Graphic

You take pictures of cats? Same principle – sheep. Eyes, it’s in the eyes. Focus. I’m tying up loose ends here. I just readjusted my DSLR camera to focus as I would like it to be. And it was largely more successful. These days I am so used to the point and shoot cameras that I don’t look in the view finder as much. It’s not laziness. I’ve gotten used to holding the camera at the level of my subject. This means that instead of bending I simply hold the camera lower and press the shutter. In a pen, this means I can get closer to the sheep without climbing in. if you recall, everything is related. Only the subjects change. The technique crosses over. So, I have been asked, how many pictures of sheep do I need. I’ve got one already. It’s like why I go to the movies. I’ve seen one already?


At least it’s not fish

No, I’m not OCD. Am I? No matter. Here’s something you don’t see every day: Spinning in the park. Or, bobbin lace. It’s a craft not in much popularity. It’s intricate and fascinating. The artist said take all the pictures you want, just none of me. The sheep are trimmed and groomed for show. Why? The fleece is reduced to short fiber. The sheep sure look better. But then again maybe I forgot, they are destined to be eaten. Lamb burger? Gyro?


Hammer Dulcimer

I just met this instrument again for the first time at a Celtic concert at our library. I have seen Maggie and her step puppets before. This time the instrument made more sense and had more meaning. It’s just time, experience, and a little percolation. It’s all cool. Maggie’s gadget synchronizes the step puppets to her music. Yup, she literally steps on a board and the puppet move to the time of her dulcimer.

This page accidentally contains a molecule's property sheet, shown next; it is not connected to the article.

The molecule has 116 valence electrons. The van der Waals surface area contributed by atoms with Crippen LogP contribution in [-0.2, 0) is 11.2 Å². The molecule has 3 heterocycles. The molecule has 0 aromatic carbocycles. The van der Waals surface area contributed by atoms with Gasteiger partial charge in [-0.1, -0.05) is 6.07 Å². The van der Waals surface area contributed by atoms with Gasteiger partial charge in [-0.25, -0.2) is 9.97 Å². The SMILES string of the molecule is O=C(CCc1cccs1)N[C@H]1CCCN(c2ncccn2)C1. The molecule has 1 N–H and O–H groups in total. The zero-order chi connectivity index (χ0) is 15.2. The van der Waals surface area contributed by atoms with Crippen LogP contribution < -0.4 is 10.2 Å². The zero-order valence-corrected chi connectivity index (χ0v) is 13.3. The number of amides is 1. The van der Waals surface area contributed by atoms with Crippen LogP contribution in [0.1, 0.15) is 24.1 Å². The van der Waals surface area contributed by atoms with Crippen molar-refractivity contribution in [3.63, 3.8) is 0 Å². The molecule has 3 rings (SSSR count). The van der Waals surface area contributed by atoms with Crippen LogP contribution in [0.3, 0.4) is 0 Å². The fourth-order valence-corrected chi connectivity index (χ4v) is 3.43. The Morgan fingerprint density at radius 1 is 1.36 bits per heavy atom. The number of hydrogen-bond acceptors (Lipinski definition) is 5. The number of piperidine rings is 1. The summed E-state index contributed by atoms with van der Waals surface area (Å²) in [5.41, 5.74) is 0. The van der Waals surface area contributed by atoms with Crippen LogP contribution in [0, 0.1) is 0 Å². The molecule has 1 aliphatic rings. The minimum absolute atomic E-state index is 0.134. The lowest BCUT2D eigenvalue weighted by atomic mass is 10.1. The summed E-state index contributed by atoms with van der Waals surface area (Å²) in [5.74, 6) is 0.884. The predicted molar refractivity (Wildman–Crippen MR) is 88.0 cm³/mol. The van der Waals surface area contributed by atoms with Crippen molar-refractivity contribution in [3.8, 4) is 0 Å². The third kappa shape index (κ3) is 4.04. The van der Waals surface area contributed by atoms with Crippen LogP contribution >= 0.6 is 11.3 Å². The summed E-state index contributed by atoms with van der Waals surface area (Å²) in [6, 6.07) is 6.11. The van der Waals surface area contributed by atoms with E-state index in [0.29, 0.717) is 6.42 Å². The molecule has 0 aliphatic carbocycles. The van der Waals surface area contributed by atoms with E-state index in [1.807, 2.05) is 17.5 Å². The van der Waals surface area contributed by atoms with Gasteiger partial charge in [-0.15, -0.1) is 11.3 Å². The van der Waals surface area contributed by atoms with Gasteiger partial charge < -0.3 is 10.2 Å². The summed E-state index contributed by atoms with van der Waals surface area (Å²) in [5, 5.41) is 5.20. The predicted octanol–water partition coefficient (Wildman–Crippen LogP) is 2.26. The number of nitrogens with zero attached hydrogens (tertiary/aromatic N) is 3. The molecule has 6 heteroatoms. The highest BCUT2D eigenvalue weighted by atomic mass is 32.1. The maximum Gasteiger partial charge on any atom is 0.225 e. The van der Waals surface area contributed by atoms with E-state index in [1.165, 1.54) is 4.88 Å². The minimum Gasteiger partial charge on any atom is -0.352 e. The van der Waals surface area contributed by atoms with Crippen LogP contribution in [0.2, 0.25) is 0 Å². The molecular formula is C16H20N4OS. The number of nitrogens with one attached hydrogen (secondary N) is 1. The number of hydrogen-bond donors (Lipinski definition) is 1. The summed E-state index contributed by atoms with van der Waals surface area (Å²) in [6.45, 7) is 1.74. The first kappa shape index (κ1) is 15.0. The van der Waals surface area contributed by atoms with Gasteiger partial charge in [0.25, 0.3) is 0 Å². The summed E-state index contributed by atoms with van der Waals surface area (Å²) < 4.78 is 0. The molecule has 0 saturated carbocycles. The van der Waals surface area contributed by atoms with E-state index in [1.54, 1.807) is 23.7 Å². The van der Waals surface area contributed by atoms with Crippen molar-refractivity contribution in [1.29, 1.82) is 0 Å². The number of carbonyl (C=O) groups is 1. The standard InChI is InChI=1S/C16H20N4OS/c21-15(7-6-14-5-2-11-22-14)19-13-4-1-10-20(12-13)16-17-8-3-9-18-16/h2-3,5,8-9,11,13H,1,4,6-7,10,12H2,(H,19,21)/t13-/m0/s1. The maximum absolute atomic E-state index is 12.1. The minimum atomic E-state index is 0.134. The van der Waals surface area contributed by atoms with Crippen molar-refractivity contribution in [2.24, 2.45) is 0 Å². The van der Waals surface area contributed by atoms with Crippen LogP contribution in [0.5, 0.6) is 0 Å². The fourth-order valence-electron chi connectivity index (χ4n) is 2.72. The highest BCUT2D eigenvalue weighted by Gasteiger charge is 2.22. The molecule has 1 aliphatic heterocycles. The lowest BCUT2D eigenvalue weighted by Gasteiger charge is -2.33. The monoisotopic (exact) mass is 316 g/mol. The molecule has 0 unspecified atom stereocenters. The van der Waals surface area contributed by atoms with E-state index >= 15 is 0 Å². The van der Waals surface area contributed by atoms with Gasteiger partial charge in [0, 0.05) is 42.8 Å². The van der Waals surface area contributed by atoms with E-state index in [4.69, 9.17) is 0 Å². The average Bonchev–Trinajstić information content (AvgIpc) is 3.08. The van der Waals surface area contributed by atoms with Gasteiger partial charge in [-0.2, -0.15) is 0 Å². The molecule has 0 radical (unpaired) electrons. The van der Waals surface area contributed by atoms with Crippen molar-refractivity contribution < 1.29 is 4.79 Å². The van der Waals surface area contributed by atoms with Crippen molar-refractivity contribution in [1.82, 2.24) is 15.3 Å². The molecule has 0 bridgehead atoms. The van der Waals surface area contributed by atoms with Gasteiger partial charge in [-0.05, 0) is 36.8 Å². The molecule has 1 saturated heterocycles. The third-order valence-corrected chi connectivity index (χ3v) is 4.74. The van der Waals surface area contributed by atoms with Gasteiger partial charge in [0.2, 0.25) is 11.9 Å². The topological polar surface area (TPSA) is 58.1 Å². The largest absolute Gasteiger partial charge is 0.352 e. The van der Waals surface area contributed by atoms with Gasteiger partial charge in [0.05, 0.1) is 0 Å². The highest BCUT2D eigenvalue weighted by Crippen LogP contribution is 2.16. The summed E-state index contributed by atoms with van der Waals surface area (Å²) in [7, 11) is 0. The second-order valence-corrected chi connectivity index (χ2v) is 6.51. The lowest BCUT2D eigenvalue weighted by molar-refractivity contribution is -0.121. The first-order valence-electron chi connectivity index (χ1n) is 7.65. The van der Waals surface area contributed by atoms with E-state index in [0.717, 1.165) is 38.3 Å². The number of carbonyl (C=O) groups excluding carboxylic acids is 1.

Kilt

What does a Scotsman wear under his kilt? That is a classic question. More to the point is that it’s not natural for guys (to wear skirts). I’m not being sexist. This poor guy wears pants in normal life. His legs are naturally splayed. It’s a guy thing. Unfortunately, there was ample indication of what was under the kilt. A lady would never show. So I guess that part is sexist. I really don’t want to know the answer to this question. Nope, don’t. Please don’t tell me.


Felt

What’s felt? Well you have probably felt felt. It’s a soft material. The definition is more like: take some raw wool and put it under pressure and rub; the fibers will lock and form a sheet of material. Or you may use a needle to lock the material into shapes. How about a giraffe, or a dragon, or a heron? Yup, she did all of that and more. It was enormous 9as in more then 15 feet in size) and she demurred on how long it took to do the giraffe. I’d have lost interest long before the neck ever got done. Hey, it’s art! My (felt) hat’s off to you.